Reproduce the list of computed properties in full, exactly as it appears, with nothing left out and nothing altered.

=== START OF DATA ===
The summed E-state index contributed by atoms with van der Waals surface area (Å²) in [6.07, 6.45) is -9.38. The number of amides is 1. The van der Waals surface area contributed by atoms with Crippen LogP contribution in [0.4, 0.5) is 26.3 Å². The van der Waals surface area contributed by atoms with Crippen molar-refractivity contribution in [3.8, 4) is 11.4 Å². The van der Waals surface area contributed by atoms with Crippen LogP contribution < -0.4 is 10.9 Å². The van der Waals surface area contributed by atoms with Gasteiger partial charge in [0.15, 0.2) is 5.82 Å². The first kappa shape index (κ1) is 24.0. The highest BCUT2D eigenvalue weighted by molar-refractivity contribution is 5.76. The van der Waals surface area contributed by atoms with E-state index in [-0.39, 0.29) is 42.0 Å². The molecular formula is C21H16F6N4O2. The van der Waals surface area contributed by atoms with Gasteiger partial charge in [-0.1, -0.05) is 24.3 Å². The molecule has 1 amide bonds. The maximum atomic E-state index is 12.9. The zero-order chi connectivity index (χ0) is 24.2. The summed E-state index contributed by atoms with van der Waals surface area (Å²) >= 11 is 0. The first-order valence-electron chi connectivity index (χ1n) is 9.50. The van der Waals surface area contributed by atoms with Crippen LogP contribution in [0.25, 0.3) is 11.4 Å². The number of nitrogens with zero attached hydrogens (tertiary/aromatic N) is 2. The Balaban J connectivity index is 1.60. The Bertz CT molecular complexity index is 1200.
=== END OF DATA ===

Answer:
The summed E-state index contributed by atoms with van der Waals surface area (Å²) in [6.07, 6.45) is -9.38. The number of amides is 1. The van der Waals surface area contributed by atoms with Crippen LogP contribution in [0.4, 0.5) is 26.3 Å². The van der Waals surface area contributed by atoms with Crippen molar-refractivity contribution in [3.8, 4) is 11.4 Å². The van der Waals surface area contributed by atoms with Crippen LogP contribution < -0.4 is 10.9 Å². The van der Waals surface area contributed by atoms with Gasteiger partial charge in [0.15, 0.2) is 5.82 Å². The first kappa shape index (κ1) is 24.0. The highest BCUT2D eigenvalue weighted by molar-refractivity contribution is 5.76. The van der Waals surface area contributed by atoms with E-state index in [-0.39, 0.29) is 42.0 Å². The molecular formula is C21H16F6N4O2. The van der Waals surface area contributed by atoms with Gasteiger partial charge in [-0.1, -0.05) is 24.3 Å². The molecule has 1 amide bonds. The maximum atomic E-state index is 12.9. The zero-order chi connectivity index (χ0) is 24.2. The summed E-state index contributed by atoms with van der Waals surface area (Å²) >= 11 is 0. The first-order valence-electron chi connectivity index (χ1n) is 9.50. The van der Waals surface area contributed by atoms with Crippen LogP contribution in [0.25, 0.3) is 11.4 Å². The number of nitrogens with zero attached hydrogens (tertiary/aromatic N) is 2. The Balaban J connectivity index is 1.60. The Bertz CT molecular complexity index is 1200.